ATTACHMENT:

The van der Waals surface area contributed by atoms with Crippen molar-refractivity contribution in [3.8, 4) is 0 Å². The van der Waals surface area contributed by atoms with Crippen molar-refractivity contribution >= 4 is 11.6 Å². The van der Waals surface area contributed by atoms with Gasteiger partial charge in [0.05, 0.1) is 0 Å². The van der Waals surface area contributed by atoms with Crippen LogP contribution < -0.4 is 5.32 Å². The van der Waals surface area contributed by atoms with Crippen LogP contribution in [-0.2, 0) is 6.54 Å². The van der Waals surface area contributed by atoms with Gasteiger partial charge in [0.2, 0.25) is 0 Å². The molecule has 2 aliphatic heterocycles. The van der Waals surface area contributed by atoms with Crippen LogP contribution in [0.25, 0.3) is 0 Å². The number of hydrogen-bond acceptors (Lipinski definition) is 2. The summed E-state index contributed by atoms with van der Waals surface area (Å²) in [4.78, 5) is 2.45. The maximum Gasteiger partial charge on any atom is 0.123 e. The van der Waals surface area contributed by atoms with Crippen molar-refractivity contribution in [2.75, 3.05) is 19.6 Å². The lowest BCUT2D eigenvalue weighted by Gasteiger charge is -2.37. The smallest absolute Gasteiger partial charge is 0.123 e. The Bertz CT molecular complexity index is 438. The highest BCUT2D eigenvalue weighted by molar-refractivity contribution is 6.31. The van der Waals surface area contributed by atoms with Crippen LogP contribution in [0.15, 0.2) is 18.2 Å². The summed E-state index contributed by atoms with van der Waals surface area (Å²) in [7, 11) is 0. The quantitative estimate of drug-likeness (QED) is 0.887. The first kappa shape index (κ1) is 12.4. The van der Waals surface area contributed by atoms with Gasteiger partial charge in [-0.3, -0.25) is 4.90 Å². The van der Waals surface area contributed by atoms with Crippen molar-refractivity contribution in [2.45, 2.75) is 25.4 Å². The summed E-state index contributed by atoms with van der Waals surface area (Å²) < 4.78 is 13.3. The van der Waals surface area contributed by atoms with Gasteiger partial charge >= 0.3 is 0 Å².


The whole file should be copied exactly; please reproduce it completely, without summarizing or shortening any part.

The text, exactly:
The van der Waals surface area contributed by atoms with Crippen molar-refractivity contribution in [3.8, 4) is 0 Å². The van der Waals surface area contributed by atoms with Crippen molar-refractivity contribution >= 4 is 11.6 Å². The van der Waals surface area contributed by atoms with Gasteiger partial charge in [0.05, 0.1) is 0 Å². The van der Waals surface area contributed by atoms with Crippen LogP contribution < -0.4 is 5.32 Å². The van der Waals surface area contributed by atoms with Crippen LogP contribution in [-0.2, 0) is 6.54 Å². The van der Waals surface area contributed by atoms with Gasteiger partial charge in [0.2, 0.25) is 0 Å². The molecule has 2 aliphatic heterocycles. The van der Waals surface area contributed by atoms with Crippen LogP contribution in [0.25, 0.3) is 0 Å². The number of hydrogen-bond acceptors (Lipinski definition) is 2. The summed E-state index contributed by atoms with van der Waals surface area (Å²) in [4.78, 5) is 2.45. The maximum Gasteiger partial charge on any atom is 0.123 e. The van der Waals surface area contributed by atoms with Crippen molar-refractivity contribution in [2.75, 3.05) is 19.6 Å². The lowest BCUT2D eigenvalue weighted by Gasteiger charge is -2.37. The smallest absolute Gasteiger partial charge is 0.123 e. The Bertz CT molecular complexity index is 438. The highest BCUT2D eigenvalue weighted by molar-refractivity contribution is 6.31. The van der Waals surface area contributed by atoms with Crippen LogP contribution in [0.15, 0.2) is 18.2 Å². The summed E-state index contributed by atoms with van der Waals surface area (Å²) in [7, 11) is 0. The quantitative estimate of drug-likeness (QED) is 0.887. The first kappa shape index (κ1) is 12.4. The van der Waals surface area contributed by atoms with Gasteiger partial charge in [-0.3, -0.25) is 4.90 Å². The van der Waals surface area contributed by atoms with Crippen molar-refractivity contribution in [2.45, 2.75) is 25.4 Å². The summed E-state index contributed by atoms with van der Waals surface area (Å²) < 4.78 is 13.3. The van der Waals surface area contributed by atoms with Gasteiger partial charge >= 0.3 is 0 Å².